More than half the population in Kedia village, which is 20 kms from Jamui district in Bihar, has switched to organic farming. It is the first village in the state to switch to organic farming. People living in this village are eating chemical-free food and are also saving money
“Nobody would like to eat poison. Thanks to organic farming, people in my village are eating chemical-free food. It also helps us save money,” said Sumant Kumar, 42, a farmer in Bihar’s Kedia village. The village is the first in the state to switch to organic farming.
Sumant has been doing organic farming for five years. He said except for the first year, he has been making profits ever since he adopted organic farming. His input costs have reduced by 80%, while the production has risen by 100-110%.
Kedia village, about 20 km to the north-east of Jamui district in Bihar, comprises 100 families. Of these, more than 50% of farmer families have switched to organic farming. They practise organic farming in nearly 45 acres of land in the village. The families that have not adopted organic farming so far are giving it serious thought. Kedia has inspired nearby villages, too.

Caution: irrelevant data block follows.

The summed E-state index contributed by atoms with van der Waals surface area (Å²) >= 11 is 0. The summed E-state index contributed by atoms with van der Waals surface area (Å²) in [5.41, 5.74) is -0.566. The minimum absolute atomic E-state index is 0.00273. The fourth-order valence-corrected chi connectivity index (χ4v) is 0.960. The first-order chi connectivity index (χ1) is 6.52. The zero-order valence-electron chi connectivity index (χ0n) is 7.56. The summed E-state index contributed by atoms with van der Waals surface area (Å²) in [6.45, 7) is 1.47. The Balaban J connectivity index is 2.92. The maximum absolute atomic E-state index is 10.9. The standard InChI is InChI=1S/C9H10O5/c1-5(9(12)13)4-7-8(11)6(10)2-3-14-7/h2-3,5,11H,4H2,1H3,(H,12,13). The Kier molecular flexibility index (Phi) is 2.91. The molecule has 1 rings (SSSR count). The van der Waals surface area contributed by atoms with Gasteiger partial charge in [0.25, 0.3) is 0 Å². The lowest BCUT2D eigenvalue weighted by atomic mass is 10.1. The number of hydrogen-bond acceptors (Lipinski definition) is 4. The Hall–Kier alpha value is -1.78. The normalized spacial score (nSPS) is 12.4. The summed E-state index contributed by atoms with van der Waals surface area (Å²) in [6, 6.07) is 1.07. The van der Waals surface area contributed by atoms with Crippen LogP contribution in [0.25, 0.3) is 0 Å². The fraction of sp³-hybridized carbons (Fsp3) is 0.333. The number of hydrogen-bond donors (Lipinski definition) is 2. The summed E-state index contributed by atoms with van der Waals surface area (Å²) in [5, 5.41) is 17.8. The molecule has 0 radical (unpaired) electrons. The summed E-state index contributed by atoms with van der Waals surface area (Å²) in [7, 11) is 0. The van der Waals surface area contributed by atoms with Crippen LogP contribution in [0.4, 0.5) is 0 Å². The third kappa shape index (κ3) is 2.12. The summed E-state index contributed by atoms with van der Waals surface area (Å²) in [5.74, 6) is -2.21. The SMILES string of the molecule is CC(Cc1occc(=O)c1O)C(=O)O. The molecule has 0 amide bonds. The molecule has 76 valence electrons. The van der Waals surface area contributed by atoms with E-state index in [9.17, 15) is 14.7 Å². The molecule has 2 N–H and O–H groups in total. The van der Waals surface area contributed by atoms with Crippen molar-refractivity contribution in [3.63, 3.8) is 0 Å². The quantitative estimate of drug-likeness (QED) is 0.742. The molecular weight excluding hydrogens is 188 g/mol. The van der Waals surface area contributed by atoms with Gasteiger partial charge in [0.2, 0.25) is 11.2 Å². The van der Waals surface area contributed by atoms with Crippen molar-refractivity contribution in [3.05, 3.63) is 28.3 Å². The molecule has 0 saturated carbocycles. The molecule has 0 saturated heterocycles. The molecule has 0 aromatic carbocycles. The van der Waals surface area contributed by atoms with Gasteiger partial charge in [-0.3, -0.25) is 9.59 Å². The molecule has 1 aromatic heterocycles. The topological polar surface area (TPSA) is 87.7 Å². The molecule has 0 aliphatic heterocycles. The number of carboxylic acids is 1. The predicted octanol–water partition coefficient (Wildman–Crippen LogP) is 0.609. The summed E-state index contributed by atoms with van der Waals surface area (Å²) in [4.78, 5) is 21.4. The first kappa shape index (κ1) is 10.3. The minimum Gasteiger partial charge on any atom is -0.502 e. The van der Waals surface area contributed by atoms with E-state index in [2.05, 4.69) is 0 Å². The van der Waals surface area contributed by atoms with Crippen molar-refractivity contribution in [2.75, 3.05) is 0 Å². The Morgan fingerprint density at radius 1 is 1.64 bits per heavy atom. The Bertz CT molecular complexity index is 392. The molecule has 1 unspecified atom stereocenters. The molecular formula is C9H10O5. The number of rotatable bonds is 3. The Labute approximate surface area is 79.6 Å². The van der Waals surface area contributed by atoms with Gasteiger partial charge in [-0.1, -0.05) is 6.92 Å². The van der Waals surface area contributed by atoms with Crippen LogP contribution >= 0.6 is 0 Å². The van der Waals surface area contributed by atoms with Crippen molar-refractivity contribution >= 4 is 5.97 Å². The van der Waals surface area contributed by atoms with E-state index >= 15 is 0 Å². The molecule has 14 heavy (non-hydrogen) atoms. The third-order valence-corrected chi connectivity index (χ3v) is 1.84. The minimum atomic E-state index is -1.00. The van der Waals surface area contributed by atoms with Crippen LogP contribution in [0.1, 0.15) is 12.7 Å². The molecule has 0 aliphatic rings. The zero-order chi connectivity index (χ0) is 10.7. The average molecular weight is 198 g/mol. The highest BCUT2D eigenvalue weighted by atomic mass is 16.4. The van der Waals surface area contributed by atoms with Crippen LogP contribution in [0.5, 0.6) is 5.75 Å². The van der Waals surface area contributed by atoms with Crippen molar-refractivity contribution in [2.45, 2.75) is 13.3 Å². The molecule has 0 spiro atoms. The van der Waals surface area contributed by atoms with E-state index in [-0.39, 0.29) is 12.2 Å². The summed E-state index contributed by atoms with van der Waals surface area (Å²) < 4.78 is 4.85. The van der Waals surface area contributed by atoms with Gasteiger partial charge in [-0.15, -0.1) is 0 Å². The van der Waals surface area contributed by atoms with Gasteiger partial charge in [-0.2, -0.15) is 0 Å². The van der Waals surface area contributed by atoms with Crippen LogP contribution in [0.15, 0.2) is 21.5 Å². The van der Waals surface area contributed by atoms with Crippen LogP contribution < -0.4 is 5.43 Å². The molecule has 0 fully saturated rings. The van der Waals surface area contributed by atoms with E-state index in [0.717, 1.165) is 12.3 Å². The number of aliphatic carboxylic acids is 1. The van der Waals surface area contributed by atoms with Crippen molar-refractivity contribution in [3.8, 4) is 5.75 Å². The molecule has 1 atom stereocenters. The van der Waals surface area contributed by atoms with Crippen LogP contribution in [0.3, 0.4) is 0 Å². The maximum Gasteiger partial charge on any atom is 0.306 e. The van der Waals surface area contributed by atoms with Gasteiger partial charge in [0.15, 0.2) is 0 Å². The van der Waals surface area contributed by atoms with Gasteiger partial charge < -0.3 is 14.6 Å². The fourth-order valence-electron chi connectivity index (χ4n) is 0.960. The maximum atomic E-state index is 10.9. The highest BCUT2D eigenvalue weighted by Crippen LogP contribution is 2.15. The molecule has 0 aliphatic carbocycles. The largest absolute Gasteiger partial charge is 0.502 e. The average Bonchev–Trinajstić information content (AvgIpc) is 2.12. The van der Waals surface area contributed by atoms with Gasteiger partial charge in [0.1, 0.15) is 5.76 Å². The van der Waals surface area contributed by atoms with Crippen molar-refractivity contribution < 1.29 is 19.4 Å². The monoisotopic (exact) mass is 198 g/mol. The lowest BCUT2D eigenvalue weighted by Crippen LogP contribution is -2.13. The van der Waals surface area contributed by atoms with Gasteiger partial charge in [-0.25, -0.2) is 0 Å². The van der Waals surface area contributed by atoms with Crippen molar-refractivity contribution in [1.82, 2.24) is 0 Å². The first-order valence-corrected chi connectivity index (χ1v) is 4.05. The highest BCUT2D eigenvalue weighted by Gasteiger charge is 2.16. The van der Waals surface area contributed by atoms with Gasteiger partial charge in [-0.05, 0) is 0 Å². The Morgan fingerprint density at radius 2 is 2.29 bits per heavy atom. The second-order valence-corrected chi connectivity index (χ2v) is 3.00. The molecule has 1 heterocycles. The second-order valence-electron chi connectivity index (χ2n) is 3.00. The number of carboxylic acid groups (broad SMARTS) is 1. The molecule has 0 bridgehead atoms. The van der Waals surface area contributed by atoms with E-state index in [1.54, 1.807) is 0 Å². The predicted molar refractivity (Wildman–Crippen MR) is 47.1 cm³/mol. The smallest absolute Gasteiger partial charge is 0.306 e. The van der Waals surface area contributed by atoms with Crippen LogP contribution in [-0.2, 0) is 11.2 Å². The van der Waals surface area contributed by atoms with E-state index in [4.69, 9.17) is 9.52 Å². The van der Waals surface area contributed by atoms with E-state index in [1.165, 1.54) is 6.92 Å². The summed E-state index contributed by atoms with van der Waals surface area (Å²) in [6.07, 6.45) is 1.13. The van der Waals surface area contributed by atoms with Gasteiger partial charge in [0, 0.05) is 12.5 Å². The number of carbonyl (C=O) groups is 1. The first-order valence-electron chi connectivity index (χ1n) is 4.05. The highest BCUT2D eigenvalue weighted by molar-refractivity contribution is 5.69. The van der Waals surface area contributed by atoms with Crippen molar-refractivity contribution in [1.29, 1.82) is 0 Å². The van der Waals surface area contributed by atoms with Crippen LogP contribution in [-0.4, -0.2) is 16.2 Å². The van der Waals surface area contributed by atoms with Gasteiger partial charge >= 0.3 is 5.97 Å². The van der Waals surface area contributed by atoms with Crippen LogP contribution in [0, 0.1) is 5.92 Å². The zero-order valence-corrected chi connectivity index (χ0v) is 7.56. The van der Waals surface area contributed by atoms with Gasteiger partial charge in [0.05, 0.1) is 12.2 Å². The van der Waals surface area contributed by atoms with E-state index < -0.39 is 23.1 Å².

Sumant said people from various parts of the country visit the village to understand the benefits of organic farming. Many foreigners also visit, he said. Vegetables, fruits and crops of Kedia village have acquired a unique identity across the country, said Sumant. Moreover, people also get good value for their vegetables in the local markets.
‘Jashn-e-jaivik’ — a festival to celebrate organic farming — organised in the village recently attracted people from various parts of the country. Along with Prem Kumar, the agriculture minister of the state, many agricultural officers, environmentalists from across the country, and thousands of farmers from nearby villages visited it. Prem Kumar, while addressing the festival, said that in 2016, the state government had made organic corridors along the bank of river Ganga in 12 districts. He also said the organic farming model of Jamui would soon be adopted everywhere in Bihar. “For this, state and the Centre are providing support to the farmers,” he said, adding, “Organic farming has spread over 35,000 hectares of fields in three years in the state.”
Vijay Yadav, 48, who lives in the same village, said: “Organic farming helps protect soil, while chemical farming acidifies it. If we have to protect our soil, we should adopt organic farming.”